By Vanessa Martinez | Shadow and Act August 25, 2012 at 10:49AM
I just found this interview with Cynthia Mort, screenwriter of the upcoming Nina Simone biopic, which has been the focus on several of our posts in the past two weeks.
We know the Simone film, a love story between the late icon and her nurse turned manager Clifton Henderson and starring Zoe Saldana and David Oyelowo in the respective roles, begins shooting in mid October.
According to this Entertainment Weekly interview, filming will take place off the Lost Angeles and Santa Barbara coasts, which will represent the south of France, where Simone spent her later years, from the early 1990's until her passing at age 70 in 2002.
Many of us have been questioning if the response to the film by Nina Simone's daughter will slow down, or halt the production of this project altogether. To recap, Simone's daughter and owner of her estate said that although she spoke to Mort in one occasion, she wasn't consulted for the making of the biopic; further attempts to contribute to the film were ingored by the filmmakers.
Well to the chagrin of many, the project is moving full speed. Mort, who co-wrote 2007 revenge thriller The Brave One, says that recreating the musician's life on film is "a beautiful genre, if you do it right, and capture the essence of that person.”
And, that sounds wonderful, but what about her daughter's remarks, who says relationship between her mother and her homosexual assistant Clifton was strictly platonic? We know Mort's script is a love story between Simone and the much younger man (If you missed my breakdown of the script, read it HERE).
Well Mort says that Oyelowo’s character is a “composite of people,” and adds that, “Without sounding ridiculous, the love story is between Nina and her journey, like most artists. The male nurse character is used to show some incredible moments in her life.”
As far as Simone's daughter, Mort says that she has spoken to her but “Any creative decision is difficult," adding that, “It’s complicated. It’s her mother. I’m a mother and a daughter. I feel very strong about it in every way. I feel like we’re honoring her, Nina Simone.”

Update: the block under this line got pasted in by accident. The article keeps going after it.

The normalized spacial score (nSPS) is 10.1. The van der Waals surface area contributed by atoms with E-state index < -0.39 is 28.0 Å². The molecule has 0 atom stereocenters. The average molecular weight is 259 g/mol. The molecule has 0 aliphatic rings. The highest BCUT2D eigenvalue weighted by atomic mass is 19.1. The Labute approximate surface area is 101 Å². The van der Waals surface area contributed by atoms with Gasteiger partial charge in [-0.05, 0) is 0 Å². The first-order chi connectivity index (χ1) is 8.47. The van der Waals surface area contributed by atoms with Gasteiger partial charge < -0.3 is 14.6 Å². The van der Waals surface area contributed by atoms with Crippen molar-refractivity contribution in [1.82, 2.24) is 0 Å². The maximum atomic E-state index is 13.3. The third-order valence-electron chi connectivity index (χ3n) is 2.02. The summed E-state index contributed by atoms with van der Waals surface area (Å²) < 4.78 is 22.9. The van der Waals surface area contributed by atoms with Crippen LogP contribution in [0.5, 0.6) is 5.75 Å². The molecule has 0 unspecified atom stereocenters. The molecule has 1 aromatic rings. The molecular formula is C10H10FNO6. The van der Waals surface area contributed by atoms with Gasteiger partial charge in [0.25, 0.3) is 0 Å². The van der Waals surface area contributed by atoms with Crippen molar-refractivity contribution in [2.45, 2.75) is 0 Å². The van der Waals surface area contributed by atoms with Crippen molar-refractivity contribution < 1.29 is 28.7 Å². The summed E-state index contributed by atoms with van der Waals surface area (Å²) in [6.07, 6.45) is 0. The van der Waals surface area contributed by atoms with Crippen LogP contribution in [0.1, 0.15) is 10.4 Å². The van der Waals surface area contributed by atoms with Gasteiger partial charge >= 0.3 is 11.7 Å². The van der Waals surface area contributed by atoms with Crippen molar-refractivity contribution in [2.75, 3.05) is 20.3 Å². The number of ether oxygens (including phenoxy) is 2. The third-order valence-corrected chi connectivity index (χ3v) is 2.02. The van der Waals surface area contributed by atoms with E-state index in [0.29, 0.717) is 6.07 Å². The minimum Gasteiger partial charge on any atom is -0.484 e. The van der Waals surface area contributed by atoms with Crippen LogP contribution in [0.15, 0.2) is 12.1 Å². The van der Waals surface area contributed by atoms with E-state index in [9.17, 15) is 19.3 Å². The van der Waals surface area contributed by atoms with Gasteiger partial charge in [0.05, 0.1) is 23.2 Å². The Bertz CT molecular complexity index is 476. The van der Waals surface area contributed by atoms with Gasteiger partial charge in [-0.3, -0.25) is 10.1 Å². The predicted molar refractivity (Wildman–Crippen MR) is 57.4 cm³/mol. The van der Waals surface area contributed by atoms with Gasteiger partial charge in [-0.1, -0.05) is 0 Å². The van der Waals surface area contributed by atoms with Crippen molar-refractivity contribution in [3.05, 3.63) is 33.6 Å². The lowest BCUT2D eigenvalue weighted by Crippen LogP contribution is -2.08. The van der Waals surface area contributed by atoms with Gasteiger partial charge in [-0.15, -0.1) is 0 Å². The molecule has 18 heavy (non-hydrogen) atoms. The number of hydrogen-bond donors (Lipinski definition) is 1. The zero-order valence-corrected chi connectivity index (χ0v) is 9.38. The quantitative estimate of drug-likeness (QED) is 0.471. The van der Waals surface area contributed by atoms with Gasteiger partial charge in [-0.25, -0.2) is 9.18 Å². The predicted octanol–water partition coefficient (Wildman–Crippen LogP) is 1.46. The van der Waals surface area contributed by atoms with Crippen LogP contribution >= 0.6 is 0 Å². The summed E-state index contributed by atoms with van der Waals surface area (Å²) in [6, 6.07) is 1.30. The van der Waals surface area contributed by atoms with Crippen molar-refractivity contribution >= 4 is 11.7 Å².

What does that mean exactly? Well, she obviously admits she took creative liberties, and that her script is inspired by Simone's life not based on it. I really hope she makes that clear in the film's marketing materials.
Mort says the romantic storyline of the film is a way to explore Simone's life. Perhaps she felt that a passionate romance was a more gripping way to humanize her character. So,
sex sells no surprise here folks!
And what does Mort say about the
mis-casting of Zoe Saldana?? She feels that her natural beauty along with her musical side are a great fit. “I think it’s a big role for anybody. Nina Simone was large, in many ways. She’s iconic and brilliant and talented,” She adds that she finds Zoe "incredibly compelling," and that "she has a lot of great qualities.”
And for those of us who wonder why is Mort, better known for her writing gigs in TV's Roseanne and Will & Grace, involved in this Nina Simone project; apparently Mort, a long time fan of the High Priestess of Soul, assisted Simone on a photo shoot in the mid 90's at Simone's then Hollywood apartment.
Mort also addressed the challenges to securing the song rights, which I'm surprised she was able to do. “Getting the song rights is complicated,” said Mort, who also says Nina's guitarist Al Schackman has been "incrediby supportive" of the movie. “With an artist like Nina, it’s scattered. We have secured the rights to a number of songs."
Like I mentioned previously, production is well underway. Mort says that the costumes and jewelry to be worn by Saldana are "unreal." Designed by Magali Guidasci (Zombieland), the screenwriter says they are going to be "insane and fantastic,” she adds, “It’s a big part of the music, also because it’s original. What Nina wore is not what anyone else could wear.”
At this point, I only hope Mort and the filmmakers are honest about making it very clear that this project is a recreation of Simone's later life and only inspired by it.